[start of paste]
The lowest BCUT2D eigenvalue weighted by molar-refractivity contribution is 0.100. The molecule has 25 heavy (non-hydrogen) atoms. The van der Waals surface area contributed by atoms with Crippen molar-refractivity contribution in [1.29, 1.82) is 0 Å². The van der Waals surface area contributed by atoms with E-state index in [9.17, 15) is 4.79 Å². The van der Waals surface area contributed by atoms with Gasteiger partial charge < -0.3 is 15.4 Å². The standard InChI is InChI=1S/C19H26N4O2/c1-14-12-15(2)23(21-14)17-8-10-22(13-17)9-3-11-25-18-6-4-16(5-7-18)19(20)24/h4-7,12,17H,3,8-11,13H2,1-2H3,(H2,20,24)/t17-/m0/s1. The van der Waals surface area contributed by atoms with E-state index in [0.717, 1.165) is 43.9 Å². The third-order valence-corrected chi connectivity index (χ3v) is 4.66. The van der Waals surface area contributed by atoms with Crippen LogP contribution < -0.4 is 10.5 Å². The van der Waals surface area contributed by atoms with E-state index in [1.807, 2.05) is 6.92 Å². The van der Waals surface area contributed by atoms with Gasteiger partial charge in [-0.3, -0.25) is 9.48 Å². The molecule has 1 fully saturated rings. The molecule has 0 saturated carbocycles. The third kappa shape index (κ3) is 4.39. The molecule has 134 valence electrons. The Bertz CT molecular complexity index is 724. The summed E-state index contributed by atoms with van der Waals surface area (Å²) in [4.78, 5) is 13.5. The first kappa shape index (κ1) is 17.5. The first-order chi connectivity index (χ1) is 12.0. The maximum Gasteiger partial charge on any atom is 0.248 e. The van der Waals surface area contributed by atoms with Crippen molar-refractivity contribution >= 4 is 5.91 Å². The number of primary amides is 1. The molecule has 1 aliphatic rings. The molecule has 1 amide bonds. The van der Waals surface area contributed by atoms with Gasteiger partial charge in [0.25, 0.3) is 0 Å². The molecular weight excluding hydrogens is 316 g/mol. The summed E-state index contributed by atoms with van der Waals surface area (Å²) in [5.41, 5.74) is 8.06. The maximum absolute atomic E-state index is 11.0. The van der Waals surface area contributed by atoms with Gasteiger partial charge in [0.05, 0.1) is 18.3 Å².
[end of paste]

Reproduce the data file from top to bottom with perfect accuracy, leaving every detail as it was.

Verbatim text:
The lowest BCUT2D eigenvalue weighted by molar-refractivity contribution is 0.100. The molecule has 25 heavy (non-hydrogen) atoms. The van der Waals surface area contributed by atoms with Crippen molar-refractivity contribution in [1.29, 1.82) is 0 Å². The van der Waals surface area contributed by atoms with E-state index in [9.17, 15) is 4.79 Å². The van der Waals surface area contributed by atoms with Gasteiger partial charge < -0.3 is 15.4 Å². The standard InChI is InChI=1S/C19H26N4O2/c1-14-12-15(2)23(21-14)17-8-10-22(13-17)9-3-11-25-18-6-4-16(5-7-18)19(20)24/h4-7,12,17H,3,8-11,13H2,1-2H3,(H2,20,24)/t17-/m0/s1. The van der Waals surface area contributed by atoms with E-state index in [0.717, 1.165) is 43.9 Å². The third-order valence-corrected chi connectivity index (χ3v) is 4.66. The van der Waals surface area contributed by atoms with Crippen LogP contribution < -0.4 is 10.5 Å². The van der Waals surface area contributed by atoms with E-state index in [1.807, 2.05) is 6.92 Å². The van der Waals surface area contributed by atoms with Gasteiger partial charge in [-0.3, -0.25) is 9.48 Å². The molecule has 1 fully saturated rings. The molecule has 0 saturated carbocycles. The third kappa shape index (κ3) is 4.39. The molecule has 134 valence electrons. The Bertz CT molecular complexity index is 724. The summed E-state index contributed by atoms with van der Waals surface area (Å²) in [4.78, 5) is 13.5. The first kappa shape index (κ1) is 17.5. The first-order chi connectivity index (χ1) is 12.0. The maximum Gasteiger partial charge on any atom is 0.248 e. The van der Waals surface area contributed by atoms with Crippen molar-refractivity contribution >= 4 is 5.91 Å². The number of primary amides is 1. The molecule has 1 aliphatic rings. The molecule has 1 amide bonds. The van der Waals surface area contributed by atoms with Gasteiger partial charge in [0.25, 0.3) is 0 Å². The molecular weight excluding hydrogens is 316 g/mol. The summed E-state index contributed by atoms with van der Waals surface area (Å²) in [5.41, 5.74) is 8.06. The maximum absolute atomic E-state index is 11.0. The van der Waals surface area contributed by atoms with Gasteiger partial charge in [0.05, 0.1) is 18.3 Å².